By Jonathan Power*
Observers say that what drives President Vladimir Putin is to make Russia respected. But perhaps Putin overestimates how much power Russia already has. He has overlooked which trumpets to blow—it is not his “hang tough” policies in international affairs, especially vis a vis the United States. It is Russia’s culture.
These thoughts were first, ten years ago exactly, prompted by watching the opening of the new, quite beautiful, extension of the Mariinsky theatre in St Petersburg. (Its current performances can be seen on Mezzo television, the French cable station for classical music. You can see it on U-Tube as well.)
The Mariinsky is run by Valery Gergiev and he arranged the show (and conducted it) so rich and of such supreme achievement that it overshadowed in my memory all the great performances I’ve seen, whether in London, New York, Paris or Moscow.
Each segment lasted a bare 4 minutes and it alternated between opera, ballet and two solo violinists and one pianist. It went on for two hours or more with the greatest stars of the Russian firmament, plus three Western performers.
Putin was in the audience, not in the official box but down in the middle of the stalls. Was he aware of the political power of an event like this? I doubt it. Nor of the power of the rest of Russia’s great inheritance.
In St Petersburg there is also a second great ballet company, the Mikhailovsky. There is the Hermitage Museum which along with its peer, the Louvre in Paris, takes two days to do justice to.
Beside its superb collection of Western art—brought to Russia by the French philosopher, Diderot, the confidante of the Empress Catherine the Great—it also has some of the best of Russian art. Often ignored by connoisseurs, it is very good. There is the mouth-dropping architecture of the city including the Winter Palace which knocks every other northern European city out of the ring.
In Moscow there is the Bolshoi ballet and opera—Russia is home to the two leading ballet companies of the world. Moscow has also been home to the important publishing houses that published the world’s greatest novelist, Tolstoy. And Dostoevsky, Turgenev, Chekhov, Solzhenitsyn, Pasternak and the poets, Pushkin and Akhmatova.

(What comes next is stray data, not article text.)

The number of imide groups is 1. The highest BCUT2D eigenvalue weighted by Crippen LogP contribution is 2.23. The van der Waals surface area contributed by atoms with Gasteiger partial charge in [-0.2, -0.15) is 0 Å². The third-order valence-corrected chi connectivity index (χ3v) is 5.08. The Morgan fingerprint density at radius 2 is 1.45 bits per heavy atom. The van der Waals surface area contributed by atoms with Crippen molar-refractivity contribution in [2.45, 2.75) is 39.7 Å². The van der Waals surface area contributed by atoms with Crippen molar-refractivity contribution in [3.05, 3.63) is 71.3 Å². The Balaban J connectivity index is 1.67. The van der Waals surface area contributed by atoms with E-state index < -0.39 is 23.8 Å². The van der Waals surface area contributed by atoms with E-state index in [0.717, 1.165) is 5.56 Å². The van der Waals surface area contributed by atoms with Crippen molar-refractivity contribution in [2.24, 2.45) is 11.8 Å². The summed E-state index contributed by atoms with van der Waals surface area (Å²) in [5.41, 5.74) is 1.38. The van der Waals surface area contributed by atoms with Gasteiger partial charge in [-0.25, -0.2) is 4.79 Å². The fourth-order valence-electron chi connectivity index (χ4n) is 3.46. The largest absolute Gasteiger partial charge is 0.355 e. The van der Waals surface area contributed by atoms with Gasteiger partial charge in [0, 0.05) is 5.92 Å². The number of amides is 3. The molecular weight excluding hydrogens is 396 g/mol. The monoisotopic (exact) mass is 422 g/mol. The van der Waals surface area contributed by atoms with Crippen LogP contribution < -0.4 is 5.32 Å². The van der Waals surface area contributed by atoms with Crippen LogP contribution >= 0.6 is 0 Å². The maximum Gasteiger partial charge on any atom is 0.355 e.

Moscow also published and usually held the first performances of the music of Tchaikovsky, Borodin, Rachmaninov, Prokofiev, Glinka, Mussorgsky and the modern composers, Shostakovich, Prokofiev, Stravinsky and Khachaturian.
Konstanin Stanislavsky founded twentieth century theatre directing.
Italy may be better in painting and sculpture, Holland in painting, Britain and France, the equal best with Russia in literature and likewise Germany and Austria in music. (I’m afraid the US doesn’t get a mention on my list.) But no country has such distinction as Russia in so many of the arts.
Mr Putin, isn’t that enough? No—I hear you. You will say Russia has to build up the economy, education and military might. It is true (and not often reported) that Russia’s unemployment is the lowest among the G8 (now G7) countries. Incomes have tripled and pensioners have got much more support during the Putin years.
Russia produces some of the world’s best scientists. But it is still on the oil needle and its economy is riddled by corruption and maladministration. The university of Moscow is not one of the top ranked in world league tables.
Its military was decimated at the end of the Cold War. Putin has been trying to restore it. It is a long job and Russia can’t project as much military power as it did in Soviet days. The Ukraine war has shown up its weakness.
Of course, a country that has 5,889 nuclear warheads has power of sorts. However, we all know—or should know—that nuclear weapons are unusable.
Real power today would come from working with the US to get rid of nuclear weapons so that no longer is a bad example set to the rest of the world. Real power would come from not trying to invade Ukraine, (despite Western provocation by expanding NATO up to Russia’s borders, betraying solemn promises made to President Mikhail Gorbachev). And, not least, spreading its magnificent culture.
Putin is more than fortunate to preside over a country with the most eclectic culture on the face of the earth. (Indeed, for this reason alone because this culture’s roots and manner are European Russia should be regarded as a part of the West, and membership of the European Union should be given within the next decade.)
Mr Putin: Real power does not grow out of the barrel of a gun.
* Jonathan Power was for 17 years a foreign affairs columnist and commentator for the International Herald Tribune, now the New York Times. He has also written dozens of columns for the New York Times, the Washington Post, the Boston Globe and the Los Angeles Times. He is the European who has appeared most on the opinion pages of these papers.